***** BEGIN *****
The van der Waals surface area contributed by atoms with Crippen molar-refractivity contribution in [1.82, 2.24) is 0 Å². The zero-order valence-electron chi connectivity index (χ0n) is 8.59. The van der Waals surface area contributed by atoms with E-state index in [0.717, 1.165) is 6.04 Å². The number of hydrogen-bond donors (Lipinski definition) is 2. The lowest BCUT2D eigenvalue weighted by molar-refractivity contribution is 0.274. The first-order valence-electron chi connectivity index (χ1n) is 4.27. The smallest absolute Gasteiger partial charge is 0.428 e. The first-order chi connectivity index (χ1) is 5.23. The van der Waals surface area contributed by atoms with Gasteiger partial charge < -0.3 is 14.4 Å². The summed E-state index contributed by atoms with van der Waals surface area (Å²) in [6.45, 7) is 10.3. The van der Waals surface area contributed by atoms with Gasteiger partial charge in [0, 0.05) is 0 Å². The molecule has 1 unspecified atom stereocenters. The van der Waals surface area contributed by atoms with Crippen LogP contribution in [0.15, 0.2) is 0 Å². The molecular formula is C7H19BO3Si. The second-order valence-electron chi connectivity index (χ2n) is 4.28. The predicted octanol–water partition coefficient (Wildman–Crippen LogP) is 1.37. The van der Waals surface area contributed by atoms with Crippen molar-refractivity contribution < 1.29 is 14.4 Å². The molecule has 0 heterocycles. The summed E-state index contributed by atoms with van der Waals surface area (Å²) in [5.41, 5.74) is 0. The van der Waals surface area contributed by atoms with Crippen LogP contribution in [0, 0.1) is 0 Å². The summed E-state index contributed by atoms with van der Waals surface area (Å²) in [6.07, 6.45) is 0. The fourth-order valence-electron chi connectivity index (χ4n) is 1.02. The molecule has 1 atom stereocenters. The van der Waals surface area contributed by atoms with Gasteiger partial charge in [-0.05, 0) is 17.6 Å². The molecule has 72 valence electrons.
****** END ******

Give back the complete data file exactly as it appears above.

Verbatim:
The van der Waals surface area contributed by atoms with Crippen molar-refractivity contribution in [1.82, 2.24) is 0 Å². The zero-order valence-electron chi connectivity index (χ0n) is 8.59. The van der Waals surface area contributed by atoms with E-state index in [0.717, 1.165) is 6.04 Å². The number of hydrogen-bond donors (Lipinski definition) is 2. The lowest BCUT2D eigenvalue weighted by molar-refractivity contribution is 0.274. The first-order valence-electron chi connectivity index (χ1n) is 4.27. The smallest absolute Gasteiger partial charge is 0.428 e. The first-order chi connectivity index (χ1) is 5.23. The van der Waals surface area contributed by atoms with Gasteiger partial charge < -0.3 is 14.4 Å². The summed E-state index contributed by atoms with van der Waals surface area (Å²) in [6.45, 7) is 10.3. The van der Waals surface area contributed by atoms with Gasteiger partial charge in [0, 0.05) is 0 Å². The molecule has 1 unspecified atom stereocenters. The van der Waals surface area contributed by atoms with Crippen LogP contribution in [0.15, 0.2) is 0 Å². The molecular formula is C7H19BO3Si. The second-order valence-electron chi connectivity index (χ2n) is 4.28. The predicted octanol–water partition coefficient (Wildman–Crippen LogP) is 1.37. The van der Waals surface area contributed by atoms with Crippen molar-refractivity contribution < 1.29 is 14.4 Å². The molecule has 0 heterocycles. The summed E-state index contributed by atoms with van der Waals surface area (Å²) in [5.41, 5.74) is 0. The van der Waals surface area contributed by atoms with Crippen LogP contribution in [0, 0.1) is 0 Å². The summed E-state index contributed by atoms with van der Waals surface area (Å²) in [6.07, 6.45) is 0. The fourth-order valence-electron chi connectivity index (χ4n) is 1.02. The molecule has 1 atom stereocenters. The van der Waals surface area contributed by atoms with Gasteiger partial charge in [-0.05, 0) is 17.6 Å². The molecule has 72 valence electrons.